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The Economic Implications of Housing Supply

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  • Edward Glaeser
  • Joseph Gyourko

Abstract

In this essay, we review the basic economics of housing supply and the functioning of US housing markets to better understand the distribution of home prices, household wealth, and the spatial distribution of people across markets. We employ a cost-based approach to gauge whether a housing market is delivering appropriately priced units. Specifically, we investigate whether market prices (roughly) equal the costs of producing the housing unit. If so, the market is well-functioning in the sense that it efficiently delivers housing units at their production cost. The gap between price and production cost can be understood as a regulatory tax. The available evidence suggests, but does not definitively prove, that the implicit tax on development created by housing regulations is higher in many areas than any reasonable negative externalities associated with new construction. We discuss two main effects of developments in housing prices: on patterns of household wealth and on the incentives for relocation to high-wage, high-productivity areas. Finally, we turn to policy implications.

Suggested Citation

  • Edward Glaeser & Joseph Gyourko, 2018. "The Economic Implications of Housing Supply," Journal of Economic Perspectives, American Economic Association, vol. 32(1), pages 3-30, Winter.
  • Handle: RePEc:aea:jecper:v:32:y:2018:i:1:p:3-30
    Note: DOI: 10.1257/jep.32.1.3
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    References listed on IDEAS

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    1. Cheshire, Paul & Sheppard, Stephen, 2002. "The welfare economics of land use planning," Journal of Urban Economics, Elsevier, vol. 52(2), pages 242-269, September.
    2. repec:aea:aecrev:v:108:y:2018:i:9:p:2714-57 is not listed on IDEAS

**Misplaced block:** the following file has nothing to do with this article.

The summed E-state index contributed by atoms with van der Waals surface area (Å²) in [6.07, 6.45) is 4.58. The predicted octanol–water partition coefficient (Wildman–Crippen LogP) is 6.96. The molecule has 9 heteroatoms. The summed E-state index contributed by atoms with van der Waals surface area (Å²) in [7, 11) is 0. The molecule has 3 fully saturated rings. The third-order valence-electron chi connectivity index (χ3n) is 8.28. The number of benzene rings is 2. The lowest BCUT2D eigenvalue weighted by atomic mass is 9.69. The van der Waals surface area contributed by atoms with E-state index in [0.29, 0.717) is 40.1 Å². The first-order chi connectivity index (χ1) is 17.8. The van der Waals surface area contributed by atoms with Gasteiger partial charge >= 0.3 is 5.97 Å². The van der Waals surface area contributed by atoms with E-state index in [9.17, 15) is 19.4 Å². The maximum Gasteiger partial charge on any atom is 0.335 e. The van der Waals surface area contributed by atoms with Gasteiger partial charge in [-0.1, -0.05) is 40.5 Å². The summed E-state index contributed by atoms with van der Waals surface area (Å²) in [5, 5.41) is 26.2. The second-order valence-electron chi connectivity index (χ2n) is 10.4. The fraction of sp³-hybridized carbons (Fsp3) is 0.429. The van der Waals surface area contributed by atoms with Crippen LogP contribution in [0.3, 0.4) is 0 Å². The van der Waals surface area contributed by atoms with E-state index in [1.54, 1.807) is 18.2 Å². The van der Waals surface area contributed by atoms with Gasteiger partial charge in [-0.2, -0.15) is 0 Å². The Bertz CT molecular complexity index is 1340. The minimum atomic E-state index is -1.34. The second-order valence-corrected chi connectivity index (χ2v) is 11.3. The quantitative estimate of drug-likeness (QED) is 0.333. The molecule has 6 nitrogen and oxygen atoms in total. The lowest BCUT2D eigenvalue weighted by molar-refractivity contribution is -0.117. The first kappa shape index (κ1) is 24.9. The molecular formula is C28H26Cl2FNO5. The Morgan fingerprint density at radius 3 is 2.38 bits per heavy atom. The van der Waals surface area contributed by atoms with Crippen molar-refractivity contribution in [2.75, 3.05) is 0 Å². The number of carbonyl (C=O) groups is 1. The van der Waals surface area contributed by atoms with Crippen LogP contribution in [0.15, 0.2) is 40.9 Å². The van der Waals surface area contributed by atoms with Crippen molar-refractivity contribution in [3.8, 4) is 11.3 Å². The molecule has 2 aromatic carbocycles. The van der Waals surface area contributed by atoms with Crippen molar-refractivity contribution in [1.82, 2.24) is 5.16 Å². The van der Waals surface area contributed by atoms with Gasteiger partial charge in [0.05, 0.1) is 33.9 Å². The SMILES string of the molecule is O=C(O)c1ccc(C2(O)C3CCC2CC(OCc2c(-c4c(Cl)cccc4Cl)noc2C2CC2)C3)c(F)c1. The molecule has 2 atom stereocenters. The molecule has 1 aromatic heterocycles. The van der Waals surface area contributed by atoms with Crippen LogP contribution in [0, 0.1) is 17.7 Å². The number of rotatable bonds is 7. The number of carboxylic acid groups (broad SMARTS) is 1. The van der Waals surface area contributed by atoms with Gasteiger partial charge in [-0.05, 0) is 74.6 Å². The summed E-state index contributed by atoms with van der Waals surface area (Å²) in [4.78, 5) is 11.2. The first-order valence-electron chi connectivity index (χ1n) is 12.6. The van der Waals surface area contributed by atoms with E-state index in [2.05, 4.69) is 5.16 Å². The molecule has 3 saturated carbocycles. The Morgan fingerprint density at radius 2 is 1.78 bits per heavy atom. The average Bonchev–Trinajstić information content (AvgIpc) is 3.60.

3. Paul Beaudry & David A. Green & Ben M. Sand, 2018. "In Search of Labor Demand," American Economic Review, American Economic Association, vol. 108(9), pages 2714-2757, September.
    4. Glaeser, Edward L. & Kahn, Matthew E., 2010. "The greenness of cities: Carbon dioxide emissions and urban development," Journal of Urban Economics, Elsevier, vol. 67(3), pages 404-418, May.
    5. Davis, Morris A. & Heathcote, Jonathan, 2007. "The price and quantity of residential land in the United States," Journal of Monetary Economics, Elsevier, vol. 54(8), pages 2595-2620, November.
    6. Enrico Moretti, 2013. "Real Wage Inequality," American Economic Journal: Applied Economics, American Economic Association, vol. 5(1), pages 65-103, January.
    7. Albert Saiz, 2010. "The Geographic Determinants of Housing Supply," The Quarterly Journal of Economics, Oxford University Press, vol. 125(3), pages 1253-1296.
    8. Rebecca Diamond, 2016. "The Determinants and Welfare Implications of US Workers' Diverging Location Choices by Skill: 1980-2000," American Economic Review, American Economic Association, vol. 106(3), pages 479-524, March.
    9. Todd Sinai & Nicholas S. Souleles, 2005. "Owner-Occupied Housing as a Hedge Against Rent Risk," The Quarterly Journal of Economics, Oxford University Press, vol. 120(2), pages 763-789.
    10. Glaeser, Edward L. & Ward, Bryce A., 2009. "The causes and consequences of land use regulation: Evidence from Greater Boston," Journal of Urban Economics, Elsevier, vol. 65(3), pages 265-278, May.
    11. Glaeser, Edward L. & Gyourko, Joseph & Saiz, Albert, 2008. "Housing supply and housing bubbles," Journal of Urban Economics, Elsevier, vol. 64(2), pages 198-217, September.